Twenty-two percent of Wayne State students are on academic probation and 13 percent of students graduate within four years. The Board of Governors Student Affairs Committee met to discuss this problem and implement changes to support students through advising, tutoring and professional career-oriented opportunities.
As part of a campus-wide initiative to give students more attention and support, 45 advisors were hired this past year. With this focus on students’ academic success and available exploratory activities, students will be able to explore their career options. Through this philosophy, advising will become a planned approach to pro-activeness rather than reactiveness.
“Reactive advising is more ‘putting out fires,’ while proactive advising supports students in a more intentional, developmental approach as they progress toward their degree, explore their interests and tackle their challenges,” said Cheryl Kollin, director of the University Advising Center. “The close relationship (between student and advisor) also fosters an environment of belonging.”
Audrey Whitfield, Academic Pathways for Excellence associate director for advising and enrollment services, agrees that comfortable student-advisor relationships are the key.
“Our mindset is to be there for students,” she said. “Our advisors are trained to be able to coach students through courses, seek help and manage time so that students feel comfortable asking advisors questions.”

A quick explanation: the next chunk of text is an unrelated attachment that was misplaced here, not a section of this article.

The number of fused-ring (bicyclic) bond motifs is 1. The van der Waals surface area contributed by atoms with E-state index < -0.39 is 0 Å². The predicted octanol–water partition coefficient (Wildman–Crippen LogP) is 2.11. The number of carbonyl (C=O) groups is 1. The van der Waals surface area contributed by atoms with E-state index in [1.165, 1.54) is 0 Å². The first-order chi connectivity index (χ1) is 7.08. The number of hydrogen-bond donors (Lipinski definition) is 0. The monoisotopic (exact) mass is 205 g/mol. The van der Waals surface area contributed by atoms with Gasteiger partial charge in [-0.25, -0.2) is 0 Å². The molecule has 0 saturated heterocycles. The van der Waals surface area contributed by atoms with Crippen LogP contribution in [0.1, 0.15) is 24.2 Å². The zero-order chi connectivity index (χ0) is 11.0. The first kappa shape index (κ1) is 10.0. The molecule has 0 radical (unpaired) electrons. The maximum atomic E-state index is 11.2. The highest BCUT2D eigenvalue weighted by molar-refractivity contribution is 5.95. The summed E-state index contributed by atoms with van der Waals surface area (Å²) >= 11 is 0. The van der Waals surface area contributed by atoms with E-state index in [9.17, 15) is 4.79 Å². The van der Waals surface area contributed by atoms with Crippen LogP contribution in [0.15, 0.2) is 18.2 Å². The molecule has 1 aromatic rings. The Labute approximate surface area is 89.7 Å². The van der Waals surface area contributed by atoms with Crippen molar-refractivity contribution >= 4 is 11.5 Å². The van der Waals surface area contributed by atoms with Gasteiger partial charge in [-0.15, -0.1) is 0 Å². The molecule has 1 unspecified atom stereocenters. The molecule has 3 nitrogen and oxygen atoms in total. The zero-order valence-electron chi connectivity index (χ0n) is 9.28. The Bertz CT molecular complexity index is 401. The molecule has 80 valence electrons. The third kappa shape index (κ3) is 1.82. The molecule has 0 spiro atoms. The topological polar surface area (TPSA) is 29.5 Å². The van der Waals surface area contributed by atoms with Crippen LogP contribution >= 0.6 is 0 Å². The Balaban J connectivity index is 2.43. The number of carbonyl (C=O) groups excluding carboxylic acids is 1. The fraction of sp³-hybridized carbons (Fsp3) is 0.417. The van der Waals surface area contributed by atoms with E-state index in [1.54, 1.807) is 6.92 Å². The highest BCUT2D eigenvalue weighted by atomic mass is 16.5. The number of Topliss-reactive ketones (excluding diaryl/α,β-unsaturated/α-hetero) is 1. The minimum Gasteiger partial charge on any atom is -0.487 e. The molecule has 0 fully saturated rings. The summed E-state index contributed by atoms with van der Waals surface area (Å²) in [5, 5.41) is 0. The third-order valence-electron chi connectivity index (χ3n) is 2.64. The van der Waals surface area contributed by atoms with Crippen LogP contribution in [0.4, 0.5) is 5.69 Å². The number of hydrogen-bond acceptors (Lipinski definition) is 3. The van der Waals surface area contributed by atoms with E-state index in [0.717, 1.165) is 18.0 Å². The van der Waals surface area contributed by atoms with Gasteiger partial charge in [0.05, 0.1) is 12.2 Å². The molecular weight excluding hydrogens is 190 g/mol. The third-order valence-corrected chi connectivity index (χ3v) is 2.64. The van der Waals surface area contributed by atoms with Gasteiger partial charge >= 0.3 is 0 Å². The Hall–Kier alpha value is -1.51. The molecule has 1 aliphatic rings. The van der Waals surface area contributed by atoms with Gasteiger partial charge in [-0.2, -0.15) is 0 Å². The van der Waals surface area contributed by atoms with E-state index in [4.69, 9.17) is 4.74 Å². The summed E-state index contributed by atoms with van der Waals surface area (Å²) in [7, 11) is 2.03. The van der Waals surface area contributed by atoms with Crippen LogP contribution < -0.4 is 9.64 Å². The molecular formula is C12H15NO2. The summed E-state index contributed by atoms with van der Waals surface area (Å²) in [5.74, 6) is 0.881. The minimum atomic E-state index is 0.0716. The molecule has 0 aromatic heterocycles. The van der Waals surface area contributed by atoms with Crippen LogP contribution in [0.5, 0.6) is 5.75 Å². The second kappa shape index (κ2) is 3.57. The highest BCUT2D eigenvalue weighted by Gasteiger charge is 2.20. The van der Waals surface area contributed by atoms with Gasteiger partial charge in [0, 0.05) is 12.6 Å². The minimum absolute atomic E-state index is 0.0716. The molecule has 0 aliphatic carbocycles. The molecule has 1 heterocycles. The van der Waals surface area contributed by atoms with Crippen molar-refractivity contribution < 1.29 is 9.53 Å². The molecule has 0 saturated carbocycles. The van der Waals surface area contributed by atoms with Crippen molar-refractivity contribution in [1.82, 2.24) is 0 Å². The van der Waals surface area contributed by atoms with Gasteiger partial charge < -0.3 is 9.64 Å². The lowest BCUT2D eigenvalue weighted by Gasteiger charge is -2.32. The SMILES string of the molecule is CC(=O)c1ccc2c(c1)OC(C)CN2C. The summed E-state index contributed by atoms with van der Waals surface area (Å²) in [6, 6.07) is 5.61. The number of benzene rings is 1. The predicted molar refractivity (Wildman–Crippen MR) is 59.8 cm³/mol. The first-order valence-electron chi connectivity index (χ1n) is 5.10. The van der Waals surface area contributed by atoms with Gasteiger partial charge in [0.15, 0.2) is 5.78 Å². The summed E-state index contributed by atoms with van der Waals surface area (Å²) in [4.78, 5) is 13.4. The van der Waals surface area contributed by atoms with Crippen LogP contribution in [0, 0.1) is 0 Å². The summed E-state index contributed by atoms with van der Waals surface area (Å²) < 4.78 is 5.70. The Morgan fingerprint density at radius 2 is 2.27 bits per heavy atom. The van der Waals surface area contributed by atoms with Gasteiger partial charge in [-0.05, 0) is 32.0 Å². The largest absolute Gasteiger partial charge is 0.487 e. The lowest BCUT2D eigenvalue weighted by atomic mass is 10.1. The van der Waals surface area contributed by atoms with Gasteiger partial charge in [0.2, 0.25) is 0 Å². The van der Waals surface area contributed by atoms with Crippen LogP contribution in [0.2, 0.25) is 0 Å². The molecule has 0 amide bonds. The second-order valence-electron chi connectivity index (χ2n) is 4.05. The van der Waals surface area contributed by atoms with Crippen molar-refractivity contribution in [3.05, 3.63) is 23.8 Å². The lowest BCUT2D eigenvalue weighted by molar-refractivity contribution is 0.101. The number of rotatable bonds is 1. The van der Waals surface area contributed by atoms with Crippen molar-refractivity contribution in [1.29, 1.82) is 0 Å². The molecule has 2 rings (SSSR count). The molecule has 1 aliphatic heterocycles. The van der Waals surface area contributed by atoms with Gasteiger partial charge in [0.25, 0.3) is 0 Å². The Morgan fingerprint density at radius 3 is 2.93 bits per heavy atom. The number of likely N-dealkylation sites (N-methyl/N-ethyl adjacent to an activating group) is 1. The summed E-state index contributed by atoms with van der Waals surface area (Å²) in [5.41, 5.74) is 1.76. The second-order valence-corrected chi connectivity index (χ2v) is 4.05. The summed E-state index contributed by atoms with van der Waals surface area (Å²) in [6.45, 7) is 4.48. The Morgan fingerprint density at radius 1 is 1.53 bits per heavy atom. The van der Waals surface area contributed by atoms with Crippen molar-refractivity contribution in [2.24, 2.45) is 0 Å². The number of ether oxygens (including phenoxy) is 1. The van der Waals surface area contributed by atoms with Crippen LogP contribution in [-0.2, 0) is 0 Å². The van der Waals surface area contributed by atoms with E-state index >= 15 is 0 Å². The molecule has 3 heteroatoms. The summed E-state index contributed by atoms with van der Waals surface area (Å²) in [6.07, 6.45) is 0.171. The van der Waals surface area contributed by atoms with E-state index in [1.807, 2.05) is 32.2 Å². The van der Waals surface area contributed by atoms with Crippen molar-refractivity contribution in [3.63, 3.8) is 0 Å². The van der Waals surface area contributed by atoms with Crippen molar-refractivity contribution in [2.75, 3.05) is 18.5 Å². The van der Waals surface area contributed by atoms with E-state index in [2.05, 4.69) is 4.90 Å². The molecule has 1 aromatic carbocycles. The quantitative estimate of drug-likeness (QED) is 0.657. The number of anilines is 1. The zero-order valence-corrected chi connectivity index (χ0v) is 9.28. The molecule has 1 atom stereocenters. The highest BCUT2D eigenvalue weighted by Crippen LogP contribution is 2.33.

In an attempt to provide a support system for the significant number of students on academic probation, WSU currently has an Early Academic Assessment Program. This program works by having advisors reach out to students who show mid-semester academic issues. Together, students and advisors will then work to develop a success plan.
“The bottom line is that we want to develop relationships with students and we want them to feel a sense of belonging here in the university,” said Monica Brockmeyer, associate provost of student success.
Kollin believes that the increased amount of advisors at WSU however does not only help students as individuals, but also the university as a whole. Kollin believes that it will raise the four-year graduation rate.
The amount of students not showing up for advising appointments has decreased from 40 percent to 13 percent.
In the fall of 2014, 15 percent of students were undecided majors. Advisors are currently working with students to help them find their career paths through advising meetings, career events and offering advice on jobs and internship opportunities.
“Proactive and developmental approaches are deliberate, they show interest and care for students and provides an environment to encourage students to explore options and take academic risks,” Kollin said.
Full article via: The South End